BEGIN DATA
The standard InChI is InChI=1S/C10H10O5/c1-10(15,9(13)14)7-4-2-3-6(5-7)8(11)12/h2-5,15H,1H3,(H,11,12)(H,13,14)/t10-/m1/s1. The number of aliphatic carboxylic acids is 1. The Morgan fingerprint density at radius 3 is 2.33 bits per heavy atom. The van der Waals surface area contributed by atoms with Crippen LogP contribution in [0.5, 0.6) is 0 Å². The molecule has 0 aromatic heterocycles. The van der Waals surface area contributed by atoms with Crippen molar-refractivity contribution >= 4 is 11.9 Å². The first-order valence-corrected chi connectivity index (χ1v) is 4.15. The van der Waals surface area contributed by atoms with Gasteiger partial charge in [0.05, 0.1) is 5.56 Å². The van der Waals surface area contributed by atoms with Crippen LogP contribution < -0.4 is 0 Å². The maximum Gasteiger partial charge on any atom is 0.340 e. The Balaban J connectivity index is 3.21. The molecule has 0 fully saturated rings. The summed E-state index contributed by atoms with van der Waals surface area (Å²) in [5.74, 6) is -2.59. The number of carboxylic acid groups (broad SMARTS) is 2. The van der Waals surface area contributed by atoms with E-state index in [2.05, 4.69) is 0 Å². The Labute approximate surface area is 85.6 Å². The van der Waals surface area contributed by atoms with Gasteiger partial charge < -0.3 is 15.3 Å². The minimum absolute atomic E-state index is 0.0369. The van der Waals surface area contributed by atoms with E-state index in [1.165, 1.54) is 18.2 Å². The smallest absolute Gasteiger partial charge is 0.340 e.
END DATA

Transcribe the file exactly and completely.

The standard InChI is InChI=1S/C10H10O5/c1-10(15,9(13)14)7-4-2-3-6(5-7)8(11)12/h2-5,15H,1H3,(H,11,12)(H,13,14)/t10-/m1/s1. The number of aliphatic carboxylic acids is 1. The Morgan fingerprint density at radius 3 is 2.33 bits per heavy atom. The van der Waals surface area contributed by atoms with Crippen LogP contribution in [0.5, 0.6) is 0 Å². The molecule has 0 aromatic heterocycles. The van der Waals surface area contributed by atoms with Crippen molar-refractivity contribution >= 4 is 11.9 Å². The first-order valence-corrected chi connectivity index (χ1v) is 4.15. The van der Waals surface area contributed by atoms with Gasteiger partial charge in [0.05, 0.1) is 5.56 Å². The van der Waals surface area contributed by atoms with Crippen LogP contribution < -0.4 is 0 Å². The maximum Gasteiger partial charge on any atom is 0.340 e. The Balaban J connectivity index is 3.21. The molecule has 0 fully saturated rings. The summed E-state index contributed by atoms with van der Waals surface area (Å²) in [5.74, 6) is -2.59. The number of carboxylic acid groups (broad SMARTS) is 2. The van der Waals surface area contributed by atoms with E-state index in [2.05, 4.69) is 0 Å². The Labute approximate surface area is 85.6 Å². The van der Waals surface area contributed by atoms with Gasteiger partial charge < -0.3 is 15.3 Å². The minimum absolute atomic E-state index is 0.0369. The van der Waals surface area contributed by atoms with E-state index in [1.165, 1.54) is 18.2 Å². The smallest absolute Gasteiger partial charge is 0.340 e.